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Rebecca Brennan

Rebecca Brennan is a Business Analyst at WorkSafe New Zealand.

rebecca brennanWhat do you do on an average work day?
WorkSafe New Zealand is New Zealand's health and safety regulator. As an organisation WorkSafe New Zealand is working collaboratively to achieve a 25 percent reduction in the workplace injury and death toll by 2020. It is my team's responsibility to be able to provide intelligence, business analytics, and information on trends, risks and issues in New Zealand workplaces. This can be used to assist evidence-based decision making, and strategy development. As an analyst, this means on any given day I could be working on two to three different pieces of work. I can receive requests, both internal and external, for all sorts of health and safety information. I have to evaluate the best way to use the data we have to answer these queries and provide the most rich information possible. Sometimes this can be simple, other times it can be a lot more challenging.

On top of these requests I will also try to allocate time to work on some ongoing development projects when I can, although new urgent requests can appear at any minute.

A common theme across everything I do is dealing with data, whether it is digging deep into the depths of our datasets to answer questions, creating queries (using the Statistical Analysis System software SAS) to try and pull the most valuable information for customers, or writing my own SAS code in order to improve processes. Not only am I continually challenging myself, but on a daily basis I collaborate and interact closely with others around the organisation to determine their needs and what I can provide for them.  There is always something new to get stuck into, and each day can vary greatly from the previous one.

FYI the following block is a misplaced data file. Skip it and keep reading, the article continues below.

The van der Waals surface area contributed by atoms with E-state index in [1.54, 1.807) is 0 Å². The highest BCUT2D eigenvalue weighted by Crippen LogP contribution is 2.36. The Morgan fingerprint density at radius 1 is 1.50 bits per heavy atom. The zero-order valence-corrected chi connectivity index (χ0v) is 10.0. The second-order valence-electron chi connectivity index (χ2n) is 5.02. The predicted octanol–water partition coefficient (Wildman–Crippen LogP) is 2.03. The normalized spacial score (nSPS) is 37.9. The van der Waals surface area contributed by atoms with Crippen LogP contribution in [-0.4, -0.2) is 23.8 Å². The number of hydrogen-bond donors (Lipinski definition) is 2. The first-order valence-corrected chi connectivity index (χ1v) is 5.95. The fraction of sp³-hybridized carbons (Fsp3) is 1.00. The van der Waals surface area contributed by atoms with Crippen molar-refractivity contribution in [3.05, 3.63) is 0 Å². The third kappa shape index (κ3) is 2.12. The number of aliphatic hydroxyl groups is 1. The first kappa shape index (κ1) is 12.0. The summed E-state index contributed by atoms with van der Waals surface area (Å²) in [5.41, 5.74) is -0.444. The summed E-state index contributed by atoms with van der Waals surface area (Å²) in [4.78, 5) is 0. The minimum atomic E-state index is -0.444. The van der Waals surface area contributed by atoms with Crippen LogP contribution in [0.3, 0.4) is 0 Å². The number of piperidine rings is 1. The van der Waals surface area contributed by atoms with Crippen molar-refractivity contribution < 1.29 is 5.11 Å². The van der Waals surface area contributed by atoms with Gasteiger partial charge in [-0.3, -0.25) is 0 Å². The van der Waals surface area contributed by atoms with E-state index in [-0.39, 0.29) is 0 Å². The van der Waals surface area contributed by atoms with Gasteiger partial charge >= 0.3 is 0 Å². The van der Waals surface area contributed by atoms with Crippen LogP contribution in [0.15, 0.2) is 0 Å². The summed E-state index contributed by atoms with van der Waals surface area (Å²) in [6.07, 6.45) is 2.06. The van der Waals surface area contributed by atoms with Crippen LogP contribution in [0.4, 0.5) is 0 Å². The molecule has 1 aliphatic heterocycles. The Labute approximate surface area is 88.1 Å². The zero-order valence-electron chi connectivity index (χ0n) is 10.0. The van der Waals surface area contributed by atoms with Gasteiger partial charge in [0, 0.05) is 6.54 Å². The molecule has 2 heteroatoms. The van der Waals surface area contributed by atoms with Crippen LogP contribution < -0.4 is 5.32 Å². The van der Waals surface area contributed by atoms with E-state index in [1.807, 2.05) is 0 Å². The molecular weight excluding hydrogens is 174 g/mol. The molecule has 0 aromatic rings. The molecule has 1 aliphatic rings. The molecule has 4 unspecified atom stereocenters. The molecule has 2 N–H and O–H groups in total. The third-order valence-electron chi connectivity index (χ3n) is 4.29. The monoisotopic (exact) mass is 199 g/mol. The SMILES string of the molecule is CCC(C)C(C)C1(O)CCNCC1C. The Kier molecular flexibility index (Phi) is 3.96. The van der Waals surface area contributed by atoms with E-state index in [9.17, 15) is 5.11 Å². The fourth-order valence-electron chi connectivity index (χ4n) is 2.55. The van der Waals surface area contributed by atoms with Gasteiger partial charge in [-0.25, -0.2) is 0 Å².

No matter what data analysis I am doing, I know that each day I've contributed towards our goal of trying to ensure that everyone who goes to work, comes home safe. Whether it is through providing data analytics on the effectiveness of our current operations, or helping to develop new analytical tools to enable the organisation to be more proactive and prevent workplace accidents from even occurring, I am a part of a determined and hard-working team trying to improve the health and safety of New Zealanders in their workplaces.

What did you study at school? And after high school?
Mathematics has always been my favourite subject. In high school, to accompany mathematics I decided to study the sciences - biology, chemistry, and physics. When I started university though I had no idea what I wanted to do, but felt that university-level mathematics might be too difficult. I spent a year trying everything from computer science, commerce, and politics, to psychology and biology. After this, I realised I had to get back to more of the physical sciences and I chose to study for a Bachelor of Science in Geophysics. It was a good way to combine my interest in math, physics, and the earth into one subject matter. As I neared the end of my degree I realised that I wanted to challenge myself and do more mathematics, and so I completed my degree with a second major in Mathematics. 

Was your study directly related to what you do now?
My study is not directly related to what I do now. Towards the end of my degree I realised that while I enjoyed learning about geophysics, it wasn't an area that I wanted to pursue career-wise. As for mathematics, there aren't many specific career paths that cater directly towards mathematics. While I enjoyed challenging myself with pure mathematical theory I didn't want to be in an academic role. However, the logical, problem-solving skills, and the ability to analyse information that I developed through studying these subjects have definitely helped me in my career. Studying mathematics has definitely benefited me, especially in my ability to easily pick up and learn how to program in SAS which is something I truly enjoy.  

What would you like to share with young women who are thinking about their career choices right now?
If you do not know what you want to for a career yet, please do not stress. Seven years ago when I started university, I never could have envisioned that I would be in the role I am now, doing something I really enjoy. Take this time to think about what you enjoy, and what areas ignite interest in you.